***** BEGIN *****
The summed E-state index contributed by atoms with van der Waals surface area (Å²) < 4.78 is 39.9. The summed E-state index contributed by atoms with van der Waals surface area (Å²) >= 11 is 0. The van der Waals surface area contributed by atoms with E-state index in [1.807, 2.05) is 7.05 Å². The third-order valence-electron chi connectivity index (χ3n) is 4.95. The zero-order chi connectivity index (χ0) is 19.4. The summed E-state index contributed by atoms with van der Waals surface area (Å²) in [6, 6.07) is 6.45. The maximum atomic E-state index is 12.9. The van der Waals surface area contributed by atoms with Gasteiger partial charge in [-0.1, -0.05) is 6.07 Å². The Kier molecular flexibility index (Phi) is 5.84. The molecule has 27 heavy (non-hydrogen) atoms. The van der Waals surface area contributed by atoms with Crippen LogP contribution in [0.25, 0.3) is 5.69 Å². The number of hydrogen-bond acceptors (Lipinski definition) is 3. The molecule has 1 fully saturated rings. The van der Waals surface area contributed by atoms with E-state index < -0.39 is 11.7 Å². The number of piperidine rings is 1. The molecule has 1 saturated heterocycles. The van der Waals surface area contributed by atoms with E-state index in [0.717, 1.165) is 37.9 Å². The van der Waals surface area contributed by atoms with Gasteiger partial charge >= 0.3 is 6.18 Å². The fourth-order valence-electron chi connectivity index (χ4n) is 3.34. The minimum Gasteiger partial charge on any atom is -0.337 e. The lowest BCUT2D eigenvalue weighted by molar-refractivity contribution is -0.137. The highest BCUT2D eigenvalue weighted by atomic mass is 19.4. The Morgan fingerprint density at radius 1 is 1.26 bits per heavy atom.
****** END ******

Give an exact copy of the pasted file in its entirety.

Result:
The summed E-state index contributed by atoms with van der Waals surface area (Å²) < 4.78 is 39.9. The summed E-state index contributed by atoms with van der Waals surface area (Å²) >= 11 is 0. The van der Waals surface area contributed by atoms with E-state index in [1.807, 2.05) is 7.05 Å². The third-order valence-electron chi connectivity index (χ3n) is 4.95. The zero-order chi connectivity index (χ0) is 19.4. The summed E-state index contributed by atoms with van der Waals surface area (Å²) in [6, 6.07) is 6.45. The maximum atomic E-state index is 12.9. The van der Waals surface area contributed by atoms with Gasteiger partial charge in [-0.1, -0.05) is 6.07 Å². The Kier molecular flexibility index (Phi) is 5.84. The molecule has 27 heavy (non-hydrogen) atoms. The van der Waals surface area contributed by atoms with Crippen LogP contribution in [0.25, 0.3) is 5.69 Å². The number of hydrogen-bond acceptors (Lipinski definition) is 3. The molecule has 1 fully saturated rings. The van der Waals surface area contributed by atoms with E-state index < -0.39 is 11.7 Å². The number of piperidine rings is 1. The molecule has 1 saturated heterocycles. The van der Waals surface area contributed by atoms with E-state index in [0.717, 1.165) is 37.9 Å². The van der Waals surface area contributed by atoms with Gasteiger partial charge >= 0.3 is 6.18 Å². The fourth-order valence-electron chi connectivity index (χ4n) is 3.34. The minimum Gasteiger partial charge on any atom is -0.337 e. The lowest BCUT2D eigenvalue weighted by molar-refractivity contribution is -0.137. The highest BCUT2D eigenvalue weighted by atomic mass is 19.4. The Morgan fingerprint density at radius 1 is 1.26 bits per heavy atom.